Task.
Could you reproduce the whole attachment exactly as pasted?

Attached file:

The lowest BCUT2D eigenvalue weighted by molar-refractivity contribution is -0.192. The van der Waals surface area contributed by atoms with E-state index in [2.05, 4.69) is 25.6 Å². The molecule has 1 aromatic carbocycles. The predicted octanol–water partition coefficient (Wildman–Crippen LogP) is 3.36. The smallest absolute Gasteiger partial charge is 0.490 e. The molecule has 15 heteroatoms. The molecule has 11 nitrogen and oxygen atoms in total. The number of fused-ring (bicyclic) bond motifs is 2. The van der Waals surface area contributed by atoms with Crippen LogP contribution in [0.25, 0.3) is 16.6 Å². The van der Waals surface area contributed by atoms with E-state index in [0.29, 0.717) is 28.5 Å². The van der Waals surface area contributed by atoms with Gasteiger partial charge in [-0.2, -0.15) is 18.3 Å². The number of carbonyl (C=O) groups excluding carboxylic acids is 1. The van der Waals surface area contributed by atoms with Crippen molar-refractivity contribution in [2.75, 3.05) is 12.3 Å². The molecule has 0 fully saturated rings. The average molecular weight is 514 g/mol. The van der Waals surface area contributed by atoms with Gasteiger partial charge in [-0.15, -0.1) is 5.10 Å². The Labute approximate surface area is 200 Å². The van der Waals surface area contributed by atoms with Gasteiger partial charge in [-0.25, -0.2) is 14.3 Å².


The lowest BCUT2D eigenvalue weighted by molar-refractivity contribution is -0.192. The van der Waals surface area contributed by atoms with E-state index in [2.05, 4.69) is 25.6 Å². The molecule has 1 aromatic carbocycles. The predicted octanol–water partition coefficient (Wildman–Crippen LogP) is 3.36. The smallest absolute Gasteiger partial charge is 0.490 e. The molecule has 15 heteroatoms. The molecule has 11 nitrogen and oxygen atoms in total. The number of fused-ring (bicyclic) bond motifs is 2. The van der Waals surface area contributed by atoms with Crippen LogP contribution in [0.25, 0.3) is 16.6 Å². The van der Waals surface area contributed by atoms with E-state index in [0.29, 0.717) is 28.5 Å². The van der Waals surface area contributed by atoms with Gasteiger partial charge in [-0.2, -0.15) is 18.3 Å². The number of carbonyl (C=O) groups excluding carboxylic acids is 1. The van der Waals surface area contributed by atoms with Crippen molar-refractivity contribution in [2.75, 3.05) is 12.3 Å². The molecule has 0 fully saturated rings. The average molecular weight is 514 g/mol. The van der Waals surface area contributed by atoms with Gasteiger partial charge in [-0.15, -0.1) is 5.10 Å². The Labute approximate surface area is 200 Å². The van der Waals surface area contributed by atoms with Gasteiger partial charge in [-0.25, -0.2) is 14.3 Å².